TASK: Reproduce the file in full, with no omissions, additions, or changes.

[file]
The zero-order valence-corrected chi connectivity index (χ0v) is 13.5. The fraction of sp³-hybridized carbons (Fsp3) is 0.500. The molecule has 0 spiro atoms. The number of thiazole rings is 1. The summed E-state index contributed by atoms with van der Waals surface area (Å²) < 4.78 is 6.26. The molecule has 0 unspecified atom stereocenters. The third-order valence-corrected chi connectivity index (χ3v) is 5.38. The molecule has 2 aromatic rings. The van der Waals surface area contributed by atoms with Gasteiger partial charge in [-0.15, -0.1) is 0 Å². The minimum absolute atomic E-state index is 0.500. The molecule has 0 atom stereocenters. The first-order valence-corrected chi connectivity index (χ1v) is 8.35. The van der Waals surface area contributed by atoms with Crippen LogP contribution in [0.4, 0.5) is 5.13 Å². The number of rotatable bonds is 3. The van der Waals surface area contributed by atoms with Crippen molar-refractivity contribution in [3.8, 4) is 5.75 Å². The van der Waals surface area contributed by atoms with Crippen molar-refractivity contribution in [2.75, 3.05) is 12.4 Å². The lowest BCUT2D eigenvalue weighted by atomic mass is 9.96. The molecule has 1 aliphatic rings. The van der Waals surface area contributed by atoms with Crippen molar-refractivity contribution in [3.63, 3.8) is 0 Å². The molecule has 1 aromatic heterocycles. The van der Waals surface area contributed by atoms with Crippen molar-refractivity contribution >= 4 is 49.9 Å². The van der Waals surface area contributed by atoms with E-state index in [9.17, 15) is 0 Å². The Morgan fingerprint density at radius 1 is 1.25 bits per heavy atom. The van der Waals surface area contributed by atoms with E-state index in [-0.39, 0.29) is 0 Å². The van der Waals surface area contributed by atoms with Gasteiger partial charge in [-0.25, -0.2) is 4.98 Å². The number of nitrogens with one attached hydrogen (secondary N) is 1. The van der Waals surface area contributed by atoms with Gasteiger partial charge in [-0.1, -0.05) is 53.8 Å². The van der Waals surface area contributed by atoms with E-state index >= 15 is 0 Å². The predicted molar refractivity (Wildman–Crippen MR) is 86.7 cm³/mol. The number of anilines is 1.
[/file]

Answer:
The zero-order valence-corrected chi connectivity index (χ0v) is 13.5. The fraction of sp³-hybridized carbons (Fsp3) is 0.500. The molecule has 0 spiro atoms. The number of thiazole rings is 1. The summed E-state index contributed by atoms with van der Waals surface area (Å²) < 4.78 is 6.26. The molecule has 0 unspecified atom stereocenters. The third-order valence-corrected chi connectivity index (χ3v) is 5.38. The molecule has 2 aromatic rings. The van der Waals surface area contributed by atoms with Gasteiger partial charge in [-0.15, -0.1) is 0 Å². The minimum absolute atomic E-state index is 0.500. The molecule has 0 atom stereocenters. The first-order valence-corrected chi connectivity index (χ1v) is 8.35. The van der Waals surface area contributed by atoms with Crippen LogP contribution in [0.4, 0.5) is 5.13 Å². The number of rotatable bonds is 3. The van der Waals surface area contributed by atoms with Crippen molar-refractivity contribution in [3.8, 4) is 5.75 Å². The van der Waals surface area contributed by atoms with Crippen molar-refractivity contribution in [2.75, 3.05) is 12.4 Å². The lowest BCUT2D eigenvalue weighted by atomic mass is 9.96. The molecule has 1 aliphatic rings. The van der Waals surface area contributed by atoms with Crippen molar-refractivity contribution in [3.63, 3.8) is 0 Å². The molecule has 1 aromatic heterocycles. The van der Waals surface area contributed by atoms with Crippen molar-refractivity contribution >= 4 is 49.9 Å². The van der Waals surface area contributed by atoms with E-state index in [9.17, 15) is 0 Å². The Morgan fingerprint density at radius 1 is 1.25 bits per heavy atom. The van der Waals surface area contributed by atoms with E-state index in [-0.39, 0.29) is 0 Å². The van der Waals surface area contributed by atoms with Gasteiger partial charge in [-0.25, -0.2) is 4.98 Å². The number of nitrogens with one attached hydrogen (secondary N) is 1. The van der Waals surface area contributed by atoms with Gasteiger partial charge in [-0.1, -0.05) is 53.8 Å². The van der Waals surface area contributed by atoms with E-state index >= 15 is 0 Å². The predicted molar refractivity (Wildman–Crippen MR) is 86.7 cm³/mol. The number of anilines is 1.